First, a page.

Autism spectrum disorder (ASD) is a diverse neurodevelopmental condition that typically manifests as challenges with social-pragmatic language, theory of mind, and emotional understanding. Its prevalence has increased dramatically over the past decades; it is now estimated that one in 68 children have been diagnosed with ASD (CDC, 2017). At present, audiologists are involved in initial ASD assessments to rule out hearing loss. Recent evidence, however, suggests they can play a bigger role by evaluating auditory processing in ASD.
While no two cases of ASD are identical, some commonalities are observed across the ASD population, such as difficulty processing sensory information. Understanding the neurobiological origins of these deficits is crucial to developing more accurate diagnostic tests for ASD and to identifying potential treatments. In a landmark study, Dinstein and colleagues measured brain activity in response to auditory, visual, and somatosensory stimuli (Neuron. 2012 Sep 20;75(6):981). They showed that ASD individuals have variable responses to sensory stimuli across those three domains. This suggests unreliable sensory processing is a bottleneck that constrains accurate understanding of incoming information—if the brain is not functioning reliably, it can be difficult to build a robust representation of incoming information.
This discovery is also provocative in light of evidence that unreliable auditory processing constrains speech and language skills. Studies using electrophysiological responses to speech have shown that variable processing is typically observed in individuals with auditory processing difficulties, such as individuals with dyslexia and the elderly (J Neuro. 2013;33:8; Cereb Cortex. 2017;27:11).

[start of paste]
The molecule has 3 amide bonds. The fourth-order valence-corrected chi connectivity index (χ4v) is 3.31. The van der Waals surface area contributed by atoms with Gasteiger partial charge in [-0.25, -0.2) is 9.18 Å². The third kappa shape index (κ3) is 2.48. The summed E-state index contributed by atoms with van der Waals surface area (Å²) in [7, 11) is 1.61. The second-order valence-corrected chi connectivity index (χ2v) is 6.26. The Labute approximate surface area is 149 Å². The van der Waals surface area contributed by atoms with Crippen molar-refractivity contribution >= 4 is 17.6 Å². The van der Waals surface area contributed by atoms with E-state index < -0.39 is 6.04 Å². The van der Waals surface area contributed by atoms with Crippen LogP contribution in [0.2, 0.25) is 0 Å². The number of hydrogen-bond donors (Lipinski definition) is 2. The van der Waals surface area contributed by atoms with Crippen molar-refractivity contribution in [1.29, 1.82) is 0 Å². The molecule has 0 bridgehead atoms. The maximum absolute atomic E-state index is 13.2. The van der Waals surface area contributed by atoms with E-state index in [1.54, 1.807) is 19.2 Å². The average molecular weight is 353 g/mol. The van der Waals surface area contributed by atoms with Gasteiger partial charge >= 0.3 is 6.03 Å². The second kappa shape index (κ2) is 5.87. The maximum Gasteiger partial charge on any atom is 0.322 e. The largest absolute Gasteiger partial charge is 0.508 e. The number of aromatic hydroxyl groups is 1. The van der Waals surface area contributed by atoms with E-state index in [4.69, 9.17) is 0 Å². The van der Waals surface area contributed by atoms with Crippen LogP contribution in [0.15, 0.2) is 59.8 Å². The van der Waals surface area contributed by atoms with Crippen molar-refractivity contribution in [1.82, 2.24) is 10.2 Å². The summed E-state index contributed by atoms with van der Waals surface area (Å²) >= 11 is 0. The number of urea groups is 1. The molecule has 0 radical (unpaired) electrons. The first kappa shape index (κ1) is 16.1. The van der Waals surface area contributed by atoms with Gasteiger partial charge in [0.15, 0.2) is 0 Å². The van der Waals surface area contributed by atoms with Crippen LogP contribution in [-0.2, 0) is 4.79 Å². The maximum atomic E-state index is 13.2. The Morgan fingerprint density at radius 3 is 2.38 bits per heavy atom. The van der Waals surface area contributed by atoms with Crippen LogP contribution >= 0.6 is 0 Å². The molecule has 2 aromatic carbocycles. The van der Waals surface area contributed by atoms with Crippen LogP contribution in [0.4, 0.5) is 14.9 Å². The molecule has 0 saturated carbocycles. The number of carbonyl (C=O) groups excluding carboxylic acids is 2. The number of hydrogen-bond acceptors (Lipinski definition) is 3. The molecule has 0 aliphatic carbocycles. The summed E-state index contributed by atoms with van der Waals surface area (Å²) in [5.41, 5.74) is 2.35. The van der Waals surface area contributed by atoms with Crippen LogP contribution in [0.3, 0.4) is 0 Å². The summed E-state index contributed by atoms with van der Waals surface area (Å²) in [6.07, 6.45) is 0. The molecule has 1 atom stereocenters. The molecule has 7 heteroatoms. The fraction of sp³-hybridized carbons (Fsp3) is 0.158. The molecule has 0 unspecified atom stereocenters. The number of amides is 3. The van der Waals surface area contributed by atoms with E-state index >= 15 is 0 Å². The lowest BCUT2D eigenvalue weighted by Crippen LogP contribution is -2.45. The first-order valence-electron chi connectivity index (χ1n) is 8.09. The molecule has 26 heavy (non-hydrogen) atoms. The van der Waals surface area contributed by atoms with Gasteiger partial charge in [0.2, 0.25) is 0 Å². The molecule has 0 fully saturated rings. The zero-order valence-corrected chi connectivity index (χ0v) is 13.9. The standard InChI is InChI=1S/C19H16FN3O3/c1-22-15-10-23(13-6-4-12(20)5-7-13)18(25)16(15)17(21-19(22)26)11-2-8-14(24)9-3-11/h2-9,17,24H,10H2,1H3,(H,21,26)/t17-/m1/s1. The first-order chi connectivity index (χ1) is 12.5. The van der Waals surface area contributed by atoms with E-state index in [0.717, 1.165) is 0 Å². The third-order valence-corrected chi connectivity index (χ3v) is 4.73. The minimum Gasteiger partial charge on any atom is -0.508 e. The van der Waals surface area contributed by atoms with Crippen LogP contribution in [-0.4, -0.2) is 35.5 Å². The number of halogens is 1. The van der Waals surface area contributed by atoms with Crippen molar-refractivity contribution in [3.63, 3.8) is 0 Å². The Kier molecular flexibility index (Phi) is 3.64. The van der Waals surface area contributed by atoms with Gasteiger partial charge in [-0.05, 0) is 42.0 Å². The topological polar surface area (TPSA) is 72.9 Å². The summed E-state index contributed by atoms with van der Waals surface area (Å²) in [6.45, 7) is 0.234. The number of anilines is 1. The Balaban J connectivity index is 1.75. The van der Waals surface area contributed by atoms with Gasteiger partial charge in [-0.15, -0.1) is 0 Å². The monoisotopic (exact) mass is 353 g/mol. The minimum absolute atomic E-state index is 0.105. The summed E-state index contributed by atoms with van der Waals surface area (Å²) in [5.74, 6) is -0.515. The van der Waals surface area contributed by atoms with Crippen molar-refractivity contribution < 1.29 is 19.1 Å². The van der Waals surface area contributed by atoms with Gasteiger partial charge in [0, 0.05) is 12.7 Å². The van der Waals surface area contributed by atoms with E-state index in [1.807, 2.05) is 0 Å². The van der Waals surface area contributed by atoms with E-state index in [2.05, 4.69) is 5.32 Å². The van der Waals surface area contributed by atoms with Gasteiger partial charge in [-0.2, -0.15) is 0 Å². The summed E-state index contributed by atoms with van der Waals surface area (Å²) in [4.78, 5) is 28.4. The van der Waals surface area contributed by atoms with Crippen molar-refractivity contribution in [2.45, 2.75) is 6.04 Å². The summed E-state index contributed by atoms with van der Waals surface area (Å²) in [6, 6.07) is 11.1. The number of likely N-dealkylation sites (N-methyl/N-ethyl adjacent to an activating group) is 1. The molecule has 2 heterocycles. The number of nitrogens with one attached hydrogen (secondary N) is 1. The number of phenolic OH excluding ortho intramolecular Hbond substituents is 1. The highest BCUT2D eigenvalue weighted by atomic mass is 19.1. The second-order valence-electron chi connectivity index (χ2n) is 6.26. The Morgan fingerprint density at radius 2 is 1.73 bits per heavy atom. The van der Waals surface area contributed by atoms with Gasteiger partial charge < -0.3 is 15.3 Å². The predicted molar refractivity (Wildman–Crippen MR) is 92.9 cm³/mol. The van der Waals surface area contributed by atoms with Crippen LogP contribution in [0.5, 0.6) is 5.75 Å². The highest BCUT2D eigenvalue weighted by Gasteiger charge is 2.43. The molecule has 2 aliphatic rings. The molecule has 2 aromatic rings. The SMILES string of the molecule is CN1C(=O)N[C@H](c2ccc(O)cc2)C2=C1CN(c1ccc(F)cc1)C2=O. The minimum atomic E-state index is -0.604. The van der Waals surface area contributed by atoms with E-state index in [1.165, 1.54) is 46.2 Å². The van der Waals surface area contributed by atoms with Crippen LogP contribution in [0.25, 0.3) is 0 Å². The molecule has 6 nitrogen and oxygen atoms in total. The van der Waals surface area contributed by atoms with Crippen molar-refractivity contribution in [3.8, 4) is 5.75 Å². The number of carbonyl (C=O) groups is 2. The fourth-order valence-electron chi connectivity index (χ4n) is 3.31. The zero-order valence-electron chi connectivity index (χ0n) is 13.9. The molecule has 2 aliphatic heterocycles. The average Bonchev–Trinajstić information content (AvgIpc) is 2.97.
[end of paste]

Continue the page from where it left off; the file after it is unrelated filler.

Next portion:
Otto-Meyer and colleagues built on these two lines of work to study the electrophysiological responses to speech among high-functioning children with ASD (Exp Brain Res. 2018; doi:10.1007/s00221-017-5164-4). They measured the frequency-following responses to multiple speech sounds in 12 children with ASD, and compared these with 12 age- and sex-matched controls. They found a distinct profile in the children with ASD: Across all the stimuli, the ASD group had more variable neurophysiological responses to sound than the control group. Importantly, this effect could not be explained by the quality of the recording, such as the number of artifacts.
This finding is interesting given previous evidence that children with ASD have slower frequency-following responses to speech and that their brain responses do not accurately process pitch patterns in speech, such as those that convey prosody and emotional cues (Clin Neurophysiol. 2008;119:8). An unstable base of sound processing could underlie these difficulties.
Although this is a relatively small study, it raises some intriguing ideas and queries, including:
Research is ongoing to address these questions and provide a richer understanding of the auditory neurobiology of ASD. Nevertheless, these early results provide strong evidence that unreliable auditory processing characterizes many cases of ASD. These results also show that audiologists can play a more active role in managing ASD cases. The idea that auditory processing can be disrupted, and perhaps contribute to some of the social and language difficulties experienced by ASD individuals, suggests that a broader consideration of auditory skills can help manage cases of ASD. Audiologists have the expertise to play this active role in ASD management
Nina Kraus, PhD
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